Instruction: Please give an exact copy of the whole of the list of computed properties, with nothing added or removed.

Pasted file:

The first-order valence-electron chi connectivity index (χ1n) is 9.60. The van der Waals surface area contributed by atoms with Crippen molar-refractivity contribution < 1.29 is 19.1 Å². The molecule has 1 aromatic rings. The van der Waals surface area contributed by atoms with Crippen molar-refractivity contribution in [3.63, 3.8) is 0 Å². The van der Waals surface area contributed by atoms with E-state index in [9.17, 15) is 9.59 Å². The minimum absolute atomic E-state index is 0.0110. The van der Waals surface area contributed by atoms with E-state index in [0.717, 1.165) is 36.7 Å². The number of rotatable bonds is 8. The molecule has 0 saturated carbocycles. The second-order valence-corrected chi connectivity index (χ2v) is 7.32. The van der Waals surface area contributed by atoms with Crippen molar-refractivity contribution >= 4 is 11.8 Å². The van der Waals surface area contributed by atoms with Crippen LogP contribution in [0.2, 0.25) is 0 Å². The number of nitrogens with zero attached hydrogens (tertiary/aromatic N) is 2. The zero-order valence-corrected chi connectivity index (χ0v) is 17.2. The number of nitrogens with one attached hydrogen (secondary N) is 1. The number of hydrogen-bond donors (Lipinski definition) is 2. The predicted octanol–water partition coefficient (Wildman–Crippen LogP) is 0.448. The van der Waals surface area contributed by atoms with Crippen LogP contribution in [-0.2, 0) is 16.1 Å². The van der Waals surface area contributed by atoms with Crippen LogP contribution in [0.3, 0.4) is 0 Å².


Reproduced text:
The first-order valence-electron chi connectivity index (χ1n) is 9.60. The van der Waals surface area contributed by atoms with Crippen molar-refractivity contribution < 1.29 is 19.1 Å². The molecule has 1 aromatic rings. The van der Waals surface area contributed by atoms with Crippen molar-refractivity contribution in [3.63, 3.8) is 0 Å². The van der Waals surface area contributed by atoms with E-state index in [9.17, 15) is 9.59 Å². The minimum absolute atomic E-state index is 0.0110. The van der Waals surface area contributed by atoms with E-state index in [0.717, 1.165) is 36.7 Å². The number of rotatable bonds is 8. The molecule has 0 saturated carbocycles. The second-order valence-corrected chi connectivity index (χ2v) is 7.32. The van der Waals surface area contributed by atoms with Crippen molar-refractivity contribution >= 4 is 11.8 Å². The van der Waals surface area contributed by atoms with Crippen LogP contribution in [0.2, 0.25) is 0 Å². The number of nitrogens with zero attached hydrogens (tertiary/aromatic N) is 2. The zero-order valence-corrected chi connectivity index (χ0v) is 17.2. The number of nitrogens with one attached hydrogen (secondary N) is 1. The number of hydrogen-bond donors (Lipinski definition) is 2. The predicted octanol–water partition coefficient (Wildman–Crippen LogP) is 0.448. The van der Waals surface area contributed by atoms with Crippen LogP contribution in [-0.2, 0) is 16.1 Å². The van der Waals surface area contributed by atoms with Crippen LogP contribution in [0.3, 0.4) is 0 Å².